Hey Eiger, I bet you hear this all the time, but you look good in snow.

This last weekend I decided it was time to go find the mountains in Switzerland.  I had originally planned on going the weekend before,  but the weather was predicted to be bad so I stayed home and scrubbed the floor and worked on my PhD.  A good time until the weather turned out to be 180 degrees from the forecast and it was one of the best days I have seen since I’ve been here!

Again, as the weekend approached the weather report was not very good.  This time I thought, “Maybe their trains run to the minute, but the Swiss are as good at weather prediction as the Canadians.  I’m going for it!”  Well this time they were right and I was in Grindelwald for the first snow of the season…

die Stadt Gindelwald Grindelwald after the snow.

Grindelwald is a small town in the Swiss Alps that is basically at the base of the Eiger.  It’s no wonder that it is snowing there in mid November and even with the poor weather the views were stunning.  Kind of like an attractive woman in sweat clothes, generally there’s not much to see, but every once in a while…wow!

die Eigernordwand The north wall of the Eiger.  If you look closely you can see the peak in the clouds.  Oh yeah, that’s it…mmmm.

Not wanting to miss out on the fun of being at the Eiger, I was determined to do something.  Since a round trip to the top of Jungfrau (the highest peak in the Alps) cost CHF 170 (!!!!!!) I decided that come hell or 8 cm of snow I was going hiking.  I couldn’t convince any of the other tourists at the hostel to go with me…so I headed out alone.  This isn’t as foolish as it sounds. It is Europe, so pretty much every inch has people and I was headed for the town of Kleine Scheidegg (map), so I could follow the railroad the whole way.  As an experienced adventurer I was sure to go properly prepared, so I strapped on my running shoes, put on my jeans and headed in to the winter.

michMe with a hole in the clouds.

meine Schuhe Four and a half hours of this led to some pretty wet socks.

I got to the town of K.S. about 12:30’30”.  The train back down leaves at 12:30, 1:30, 2:30… Damn their punctuality! I looked into the conductor’s eyes as the train left and walked inside to buy my ticket for the 1:30 train.  I was fairly cold at this point, so I just hid my head and waited for the next train.  Hey, at least I wasn’t walking down!

Cog rail The cog-rail of salvation.

The trip down was really cool.  The track steep, and always that feeling of, “man I hope these engineers knew what they were doing.”  Of course the trip down went smoothly and I found myself back at the train station 3 min before the train back to Interlaken.  This would have been sweet except that my bags were stashed in the ski storage at the hostel (which was now closed for a month for renovations) and the next train wasn’t for an hour.  Had I known that Claire was sailing around France in a free car at this point I would have known just where my luck was being siphoned off to!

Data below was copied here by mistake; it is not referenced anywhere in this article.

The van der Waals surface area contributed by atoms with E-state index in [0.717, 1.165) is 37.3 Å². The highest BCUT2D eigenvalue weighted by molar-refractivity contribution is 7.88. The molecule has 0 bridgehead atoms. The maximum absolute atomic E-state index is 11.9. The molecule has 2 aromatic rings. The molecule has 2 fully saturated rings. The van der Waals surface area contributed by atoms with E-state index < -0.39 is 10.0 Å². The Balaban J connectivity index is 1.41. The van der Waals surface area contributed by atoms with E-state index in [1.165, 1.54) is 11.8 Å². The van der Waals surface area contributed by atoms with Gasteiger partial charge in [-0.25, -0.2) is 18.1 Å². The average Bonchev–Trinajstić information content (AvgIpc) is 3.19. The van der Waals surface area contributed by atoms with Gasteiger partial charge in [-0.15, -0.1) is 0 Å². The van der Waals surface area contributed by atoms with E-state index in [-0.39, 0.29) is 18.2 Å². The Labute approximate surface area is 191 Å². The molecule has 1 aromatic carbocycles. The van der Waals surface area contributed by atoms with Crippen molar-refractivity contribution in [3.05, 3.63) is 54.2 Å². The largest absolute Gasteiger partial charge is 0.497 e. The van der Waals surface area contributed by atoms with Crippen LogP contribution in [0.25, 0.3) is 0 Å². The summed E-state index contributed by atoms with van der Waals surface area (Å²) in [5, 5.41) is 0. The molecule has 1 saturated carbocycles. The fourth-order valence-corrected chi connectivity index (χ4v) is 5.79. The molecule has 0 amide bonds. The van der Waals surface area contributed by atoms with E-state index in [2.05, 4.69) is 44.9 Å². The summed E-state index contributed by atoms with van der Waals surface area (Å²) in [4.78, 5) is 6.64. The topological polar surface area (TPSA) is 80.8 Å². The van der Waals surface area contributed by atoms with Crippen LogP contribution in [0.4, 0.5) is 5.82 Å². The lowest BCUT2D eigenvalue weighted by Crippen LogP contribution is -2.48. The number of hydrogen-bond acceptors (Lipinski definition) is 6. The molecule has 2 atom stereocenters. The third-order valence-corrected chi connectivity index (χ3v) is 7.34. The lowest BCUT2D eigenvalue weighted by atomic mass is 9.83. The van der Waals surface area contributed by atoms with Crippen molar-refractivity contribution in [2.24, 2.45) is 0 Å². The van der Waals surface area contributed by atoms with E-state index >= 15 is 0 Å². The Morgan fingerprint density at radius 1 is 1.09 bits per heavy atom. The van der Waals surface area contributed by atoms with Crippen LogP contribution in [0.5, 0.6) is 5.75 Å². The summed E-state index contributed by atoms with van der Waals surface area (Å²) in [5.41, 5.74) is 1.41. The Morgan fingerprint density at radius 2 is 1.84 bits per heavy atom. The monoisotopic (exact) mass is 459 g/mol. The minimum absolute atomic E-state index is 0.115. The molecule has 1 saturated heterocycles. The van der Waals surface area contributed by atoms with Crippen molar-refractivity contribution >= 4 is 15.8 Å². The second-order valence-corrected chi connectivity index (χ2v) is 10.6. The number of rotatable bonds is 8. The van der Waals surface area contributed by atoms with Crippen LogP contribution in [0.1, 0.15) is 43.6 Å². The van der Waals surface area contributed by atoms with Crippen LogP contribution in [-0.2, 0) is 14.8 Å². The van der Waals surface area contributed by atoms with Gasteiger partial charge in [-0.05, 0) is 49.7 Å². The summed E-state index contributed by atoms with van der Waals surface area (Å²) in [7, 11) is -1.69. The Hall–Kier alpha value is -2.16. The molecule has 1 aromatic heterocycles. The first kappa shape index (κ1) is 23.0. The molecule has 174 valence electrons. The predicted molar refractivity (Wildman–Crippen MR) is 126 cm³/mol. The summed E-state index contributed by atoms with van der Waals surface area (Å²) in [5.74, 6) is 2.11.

Never mind.  I went back to the hostel and collected my bags before heading to the local sports center and into the pool.  I didn’t have a swimsuit, but they had hot showers and that was all I really wanted. The showers turned out to be a room with no door, open to the co-ed change room, so walked to the last stall and just stood in the water, all modesty frozen with my still wet feet.  As my feet thawed, so did my modesty and I retreated to my soggy trousers, but dry socks.  A quick watch check told me I had 40 more minutes, so much to the displeasure of the other patrons I spent 20+ of them standing at the hairdryer with my wet shoes.  Worked like a charm and I had dry feet for my trip home.  And that was sweet.

I wandered back to the train and my trip home was very smooth.  The law of averages was working in my favor and I never waited more than 5 minutes for a connection.

der Zug fahrt The trip from Gridelwald to Interlaken.

I will come back to this area, but next time there will be MORE SNOW, and I will be prepared with plastic footwear, two planks and waterproof clothing :)

4 Responses to “Hey Eiger, I bet you hear this all the time, but you look good in snow.”

  1. Daniel says:

    Hey Seth first of all, I´m honored to be mentioned in your blog :)

    The purpose of my comment is another one. The peak called “Jungfrau” isn´t the highest peak in the alps. The highest point of europe is a summit called Montblanc with 4800 metres… well now you can guess in which country it is located ;) I hope I don´t too much teacherlike…so you still call me your friend from Germany…

    Viele Grüsse und schönes Wochenende in Grenoble


  2. Seth g says:

    Hey Daniel,
    Thanks for the correction. The signs I saw must have been said that it was the highest peak in Switzerland. You know my translations…

    I saw Montblanc labeled on a map here in Grenoble as 4800m, and that thought was in the back of my mind.


  3. Catharine says:

    Hey Seth,

    I don’t really have anything to comment re: your blog (other than to say Switzerland is beautiful and we’ll have to come visit you guys there soon – in the Spring perhaps?), I just wanted to say hi quickly.

    Hope you and Claire are having a wonderful time in Europe. I’m slowly adjusting to life in T.O., also trying to do some travelling. I was in New York last weekend with my mom (who flew down from Vancouver) and I think Chris and I are planning on going to Ottawa in January to skate on the Canal. Otherwise, I’ve just been working (ps. 9-5, M-F is quite difficult after 8 years of being a student) and trying to explore a bit in Toronto.

    Anyways, miss you guys.

    Take care,

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